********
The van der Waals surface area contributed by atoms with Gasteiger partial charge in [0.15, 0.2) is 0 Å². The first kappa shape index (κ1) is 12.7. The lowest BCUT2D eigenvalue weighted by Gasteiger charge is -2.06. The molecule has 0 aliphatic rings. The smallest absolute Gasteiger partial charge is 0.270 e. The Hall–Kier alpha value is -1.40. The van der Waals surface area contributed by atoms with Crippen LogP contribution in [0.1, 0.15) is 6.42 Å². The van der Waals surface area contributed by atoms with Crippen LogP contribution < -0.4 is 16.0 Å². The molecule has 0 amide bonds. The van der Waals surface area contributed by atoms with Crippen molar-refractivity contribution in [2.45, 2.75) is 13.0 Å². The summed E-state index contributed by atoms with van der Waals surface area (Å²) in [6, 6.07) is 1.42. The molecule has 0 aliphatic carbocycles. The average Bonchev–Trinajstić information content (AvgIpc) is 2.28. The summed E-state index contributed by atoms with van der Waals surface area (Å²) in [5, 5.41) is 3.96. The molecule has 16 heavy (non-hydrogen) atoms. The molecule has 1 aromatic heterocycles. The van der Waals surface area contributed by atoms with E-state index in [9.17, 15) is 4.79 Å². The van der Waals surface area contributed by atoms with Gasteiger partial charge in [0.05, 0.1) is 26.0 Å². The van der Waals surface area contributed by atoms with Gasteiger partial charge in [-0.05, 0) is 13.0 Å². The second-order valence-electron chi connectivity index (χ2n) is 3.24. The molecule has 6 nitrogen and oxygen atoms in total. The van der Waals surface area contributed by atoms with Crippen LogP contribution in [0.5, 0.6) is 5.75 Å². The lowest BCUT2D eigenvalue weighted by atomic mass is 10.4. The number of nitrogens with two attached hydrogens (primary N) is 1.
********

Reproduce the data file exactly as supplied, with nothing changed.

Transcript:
The van der Waals surface area contributed by atoms with Gasteiger partial charge in [0.15, 0.2) is 0 Å². The first kappa shape index (κ1) is 12.7. The lowest BCUT2D eigenvalue weighted by Gasteiger charge is -2.06. The molecule has 0 aliphatic rings. The smallest absolute Gasteiger partial charge is 0.270 e. The Hall–Kier alpha value is -1.40. The van der Waals surface area contributed by atoms with Crippen LogP contribution in [0.1, 0.15) is 6.42 Å². The van der Waals surface area contributed by atoms with Crippen LogP contribution < -0.4 is 16.0 Å². The molecule has 0 amide bonds. The van der Waals surface area contributed by atoms with Crippen molar-refractivity contribution in [2.45, 2.75) is 13.0 Å². The summed E-state index contributed by atoms with van der Waals surface area (Å²) in [6, 6.07) is 1.42. The molecule has 0 aliphatic carbocycles. The average Bonchev–Trinajstić information content (AvgIpc) is 2.28. The summed E-state index contributed by atoms with van der Waals surface area (Å²) in [5, 5.41) is 3.96. The molecule has 16 heavy (non-hydrogen) atoms. The molecule has 1 aromatic heterocycles. The van der Waals surface area contributed by atoms with E-state index in [9.17, 15) is 4.79 Å². The van der Waals surface area contributed by atoms with Gasteiger partial charge in [0.05, 0.1) is 26.0 Å². The van der Waals surface area contributed by atoms with Gasteiger partial charge in [-0.05, 0) is 13.0 Å². The second-order valence-electron chi connectivity index (χ2n) is 3.24. The molecule has 6 nitrogen and oxygen atoms in total. The van der Waals surface area contributed by atoms with Crippen LogP contribution in [0.5, 0.6) is 5.75 Å². The lowest BCUT2D eigenvalue weighted by atomic mass is 10.4. The number of nitrogens with two attached hydrogens (primary N) is 1.